International Women’s Day will be celebrated on Tuesday 8th March this year, 111 years after the first event was honoured. The first computer programmer, despite being a woman and pioneering mathematician in what to this day remains a male dominated field, was not present for this inaugural celebration, nor for any subsequent events. Her excuse, simple: she was born almost 100 years before the first IWD.
Ada Lovelace was born in 1815 in London. Her mother, Lady Byron, was a gifted mathematician, and her father was the Romantic poet Lord Bryon. It was an unconventional match that produced many problems for the couple, and just a month after the birth of Ada, Lord Byron left England for good, never seeing his daughter again. Unusually for the time, Lady Byron was highly educated and determined that Ada should be afforded this same privilege - mathematics and science included - despite being a girl.
Lovelace was tutored by Mary Somerville, an extraordinary Scottish scientist, and the two formed a close friendship. When Ada was 17, it was clear her mathematical abilities and interest in the subject was extremely advanced, so Somerville introduced her to some of the leading scientists of the day. Pioneers in electricity Andrew Crosse and Michael Faraday, inventor of the stereoscope and key contributor to electrical resistance Charles Wheatsone, and, crucially, polymath Charles Babbage, whose studies across mathematics and mechanical engineering drove his interest in computation, a passion shared by Lovelace.
At 18 Lovelace became fascinated by Babbage's work on his difference machine, a mechanical and automatic calculator designed to tabulate polynomial functions. The two worked together closely as Babbage designed his second machine, the analytical engine. When he presented his work in Italy at the start of the 1840s, Ada was tasked with the translation of the Italian transcript of the lecture into English. Alongside this paper she attached her own notes. They were so extensive and gave such clear explanation to a subject that was difficult to understand at the time that her own work was published separately in Taylor’s Scientific Memoirs under her initials AAL.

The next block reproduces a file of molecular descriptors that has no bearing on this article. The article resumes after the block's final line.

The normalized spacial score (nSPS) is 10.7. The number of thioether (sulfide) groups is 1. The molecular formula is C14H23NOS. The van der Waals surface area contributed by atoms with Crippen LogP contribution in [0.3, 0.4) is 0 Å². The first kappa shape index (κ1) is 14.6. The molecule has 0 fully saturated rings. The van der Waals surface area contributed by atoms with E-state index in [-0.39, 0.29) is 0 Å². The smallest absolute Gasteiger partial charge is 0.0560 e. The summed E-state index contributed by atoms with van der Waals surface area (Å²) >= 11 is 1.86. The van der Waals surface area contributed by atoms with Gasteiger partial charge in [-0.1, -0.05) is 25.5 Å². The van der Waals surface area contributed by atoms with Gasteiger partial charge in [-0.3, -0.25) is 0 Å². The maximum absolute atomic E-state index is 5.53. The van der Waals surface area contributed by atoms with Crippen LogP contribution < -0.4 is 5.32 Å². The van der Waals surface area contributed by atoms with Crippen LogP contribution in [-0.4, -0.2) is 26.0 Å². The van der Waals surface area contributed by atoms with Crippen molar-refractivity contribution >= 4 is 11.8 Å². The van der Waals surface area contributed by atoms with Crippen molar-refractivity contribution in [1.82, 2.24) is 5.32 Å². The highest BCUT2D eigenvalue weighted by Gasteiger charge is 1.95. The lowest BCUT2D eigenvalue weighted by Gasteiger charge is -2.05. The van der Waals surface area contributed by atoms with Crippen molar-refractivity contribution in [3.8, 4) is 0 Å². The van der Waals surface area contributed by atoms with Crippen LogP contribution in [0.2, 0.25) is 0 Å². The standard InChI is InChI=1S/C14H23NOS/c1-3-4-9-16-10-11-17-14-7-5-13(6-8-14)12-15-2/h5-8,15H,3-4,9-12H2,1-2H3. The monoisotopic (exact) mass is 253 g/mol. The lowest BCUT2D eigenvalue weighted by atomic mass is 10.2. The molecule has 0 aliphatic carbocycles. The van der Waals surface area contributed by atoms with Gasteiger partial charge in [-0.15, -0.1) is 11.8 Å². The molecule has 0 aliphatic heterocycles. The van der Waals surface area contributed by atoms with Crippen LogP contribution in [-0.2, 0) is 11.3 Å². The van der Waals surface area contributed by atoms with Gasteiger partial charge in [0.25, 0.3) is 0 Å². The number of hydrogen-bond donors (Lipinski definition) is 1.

In the seventh and final part of these notes, Lovelace described an algorithm for the analytical engine to compute Bernoulli numbers, the first published algorithm ever specifically designed for implementation on a computer. Despite her algorithm never being tested, Ada’s notes demonstrated a never previously considered application for computing. Put perfectly by historian Doron Swade*:
“Ada saw something that Babbage in some sense failed to see. In Babbage's world his engines were bound by number...What Lovelace saw...was that number could represent entities other than quantity. So once you had a machine for manipulating numbers, if those numbers represented other things, letters, musical notes, then the machine could manipulate symbols of which number was one instance, according to rules. It is this fundamental transition from a machine which is a number cruncher to a machine for manipulating symbols according to rules that is the fundamental transition from calculation to computation—to general-purpose computation—and looking back from the present high ground of modern computing, if we are looking and sifting history for that transition, then that transition was made explicitly by Ada in that 1843 paper”
The contributions of Ada Lovelace are an inspiration for all female mathematicians this IWD, as well as a reminder of the value that diversity and different perspectives brings.
If you’re inspired by Lovelace's story, then checkout our Women in Science range, celebrating some other groundbreaking female mathematicians.
*Lovelace & babbage and the creation of the 1843 'notes' - Annals of the History of Computing